Besides getting to go on amazing weekend trips, day to day life here can be really interesting. I've met a lot of Scots in my community development class, who are all really friendly and talkative. Some of the cool things I've learned from them or about them:
Some of the specifics of the education system- Scottish people can go to university for free. (!!!!) In this case of the community development program, there's different ways you can get into the program for free. You basically have to show your commitment to community development or organization. Many of the older people in my class have done this by working in something like a non-profit or non-governmental organization working to tackle community problems for 2 years or more. Others have come in from a year at college (basically community college), others have a kind of certificate of some practical schooling, and I think some people do come in straight from high school.
Uni here is so cool- I feel like people come from a much more diverse background than people at Chapman. Part of that has to do that Chapman is a private school and expensive, and uni here is free. I think it opens it up to a lot more experiences and opportunities to widen your world.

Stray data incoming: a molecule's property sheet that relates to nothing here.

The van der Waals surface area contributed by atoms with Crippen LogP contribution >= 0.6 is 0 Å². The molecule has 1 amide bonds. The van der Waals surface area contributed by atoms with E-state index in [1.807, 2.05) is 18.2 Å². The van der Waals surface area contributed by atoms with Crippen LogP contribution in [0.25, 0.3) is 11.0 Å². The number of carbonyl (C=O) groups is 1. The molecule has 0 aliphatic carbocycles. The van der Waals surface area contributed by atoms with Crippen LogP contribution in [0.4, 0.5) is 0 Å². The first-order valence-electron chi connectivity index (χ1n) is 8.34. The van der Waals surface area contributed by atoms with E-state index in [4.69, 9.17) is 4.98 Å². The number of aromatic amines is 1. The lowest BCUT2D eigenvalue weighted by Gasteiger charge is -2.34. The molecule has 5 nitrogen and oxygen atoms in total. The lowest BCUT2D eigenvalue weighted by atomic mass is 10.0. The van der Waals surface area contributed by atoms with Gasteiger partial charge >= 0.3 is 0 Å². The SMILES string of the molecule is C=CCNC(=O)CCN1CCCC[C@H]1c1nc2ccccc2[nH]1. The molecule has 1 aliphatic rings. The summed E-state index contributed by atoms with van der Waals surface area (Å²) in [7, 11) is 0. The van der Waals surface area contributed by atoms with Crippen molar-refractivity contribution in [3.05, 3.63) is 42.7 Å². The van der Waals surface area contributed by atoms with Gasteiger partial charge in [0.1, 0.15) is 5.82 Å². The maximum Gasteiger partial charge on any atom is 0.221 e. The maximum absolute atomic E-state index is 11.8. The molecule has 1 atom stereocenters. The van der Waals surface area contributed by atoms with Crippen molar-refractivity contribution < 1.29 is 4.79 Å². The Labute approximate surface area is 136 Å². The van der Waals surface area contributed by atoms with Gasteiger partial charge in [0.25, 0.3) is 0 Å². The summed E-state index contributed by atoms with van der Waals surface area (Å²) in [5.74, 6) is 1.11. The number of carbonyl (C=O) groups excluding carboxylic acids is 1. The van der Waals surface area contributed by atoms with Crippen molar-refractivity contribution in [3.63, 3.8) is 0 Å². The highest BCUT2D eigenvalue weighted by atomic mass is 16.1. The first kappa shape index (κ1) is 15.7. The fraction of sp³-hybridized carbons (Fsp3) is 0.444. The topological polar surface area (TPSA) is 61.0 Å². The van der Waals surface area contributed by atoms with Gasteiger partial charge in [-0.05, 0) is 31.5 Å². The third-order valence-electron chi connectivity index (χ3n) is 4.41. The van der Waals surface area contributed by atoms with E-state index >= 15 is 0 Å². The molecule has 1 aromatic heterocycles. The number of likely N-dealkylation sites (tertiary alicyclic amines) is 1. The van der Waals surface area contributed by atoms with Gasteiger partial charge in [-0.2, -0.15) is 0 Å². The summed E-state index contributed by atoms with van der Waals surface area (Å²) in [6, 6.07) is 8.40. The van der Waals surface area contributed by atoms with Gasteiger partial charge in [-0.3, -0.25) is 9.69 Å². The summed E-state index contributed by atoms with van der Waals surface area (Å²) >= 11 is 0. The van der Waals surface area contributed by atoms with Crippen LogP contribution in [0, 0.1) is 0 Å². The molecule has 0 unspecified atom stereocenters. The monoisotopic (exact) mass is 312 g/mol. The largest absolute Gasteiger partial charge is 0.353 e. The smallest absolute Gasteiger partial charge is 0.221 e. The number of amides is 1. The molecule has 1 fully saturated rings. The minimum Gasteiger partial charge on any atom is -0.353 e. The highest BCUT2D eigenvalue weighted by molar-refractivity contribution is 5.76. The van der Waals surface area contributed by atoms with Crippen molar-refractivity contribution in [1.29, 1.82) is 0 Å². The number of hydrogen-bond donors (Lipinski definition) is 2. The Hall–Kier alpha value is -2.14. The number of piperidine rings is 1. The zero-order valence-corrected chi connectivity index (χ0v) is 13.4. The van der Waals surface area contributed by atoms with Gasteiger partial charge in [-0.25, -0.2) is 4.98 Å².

The world is so big- Europeans and the British people I've met seem to have a much better grasp on that fact than Americans do.
They also have a better approach to race- if you don't want it to be part of the conversation, then it doesn't have to be. I don't feel so aware that I'm Asian here. I was talking about it with Jon, and it's not that all people are racist at home, but it's a thing. It's almost tangible, and he felt that change when he moved from Canada to California too.
The U.S is so so young- I'm so humbled by these ruins I've seen that date back to the 12th century, and archeological finds in the northern islands from B.C. Even the buildings in Glasgow all seem to be pretty old. I was showing my mom my sweatshirt from University of Glasgow I just got, and it says "est. 1451". We were joking that when I go back home, people will ask "Is that a typo? Does it mean 1951?"
Scotland is so cool in general- I did chose Scotland because it had it's own unique culture- it wasn't just English, and similar to home. But I've been learning more about it, and the mix of cultures and languages that have historically made up Scotland is really cool to learn about. Glaswegians themselves have their own unique culture too- one of the cleaning people came in today, and I swear I could not understand what she was saying in the Glaswegian accent. I'll keep on trying though! I'm also going to explore more of the city this weekend since I'll be around, as well as trying really really hard to not procrastinate on my essay. Wish me luck!